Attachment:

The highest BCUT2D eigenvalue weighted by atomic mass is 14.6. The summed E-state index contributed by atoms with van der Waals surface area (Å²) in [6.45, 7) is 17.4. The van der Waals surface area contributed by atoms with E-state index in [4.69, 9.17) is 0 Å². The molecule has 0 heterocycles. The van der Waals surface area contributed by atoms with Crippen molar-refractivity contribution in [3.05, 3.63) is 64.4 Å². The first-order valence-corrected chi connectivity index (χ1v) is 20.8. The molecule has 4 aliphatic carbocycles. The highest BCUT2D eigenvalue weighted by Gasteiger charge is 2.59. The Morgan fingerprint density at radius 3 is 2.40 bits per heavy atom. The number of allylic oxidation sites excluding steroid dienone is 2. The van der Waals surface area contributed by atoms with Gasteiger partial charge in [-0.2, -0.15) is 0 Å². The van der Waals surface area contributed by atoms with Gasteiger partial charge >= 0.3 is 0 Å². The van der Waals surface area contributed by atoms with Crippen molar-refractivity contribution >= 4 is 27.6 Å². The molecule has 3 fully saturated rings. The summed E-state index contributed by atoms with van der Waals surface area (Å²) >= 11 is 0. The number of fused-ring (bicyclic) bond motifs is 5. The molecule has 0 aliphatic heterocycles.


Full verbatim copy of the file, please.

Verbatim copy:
The highest BCUT2D eigenvalue weighted by atomic mass is 14.6. The summed E-state index contributed by atoms with van der Waals surface area (Å²) in [6.45, 7) is 17.4. The van der Waals surface area contributed by atoms with E-state index in [4.69, 9.17) is 0 Å². The molecule has 0 heterocycles. The van der Waals surface area contributed by atoms with Crippen molar-refractivity contribution in [3.05, 3.63) is 64.4 Å². The first-order valence-corrected chi connectivity index (χ1v) is 20.8. The molecule has 4 aliphatic carbocycles. The highest BCUT2D eigenvalue weighted by Gasteiger charge is 2.59. The Morgan fingerprint density at radius 3 is 2.40 bits per heavy atom. The number of allylic oxidation sites excluding steroid dienone is 2. The van der Waals surface area contributed by atoms with Gasteiger partial charge in [-0.2, -0.15) is 0 Å². The van der Waals surface area contributed by atoms with Gasteiger partial charge >= 0.3 is 0 Å². The van der Waals surface area contributed by atoms with Crippen molar-refractivity contribution >= 4 is 27.6 Å². The molecule has 3 fully saturated rings. The summed E-state index contributed by atoms with van der Waals surface area (Å²) >= 11 is 0. The number of fused-ring (bicyclic) bond motifs is 5. The molecule has 0 aliphatic heterocycles.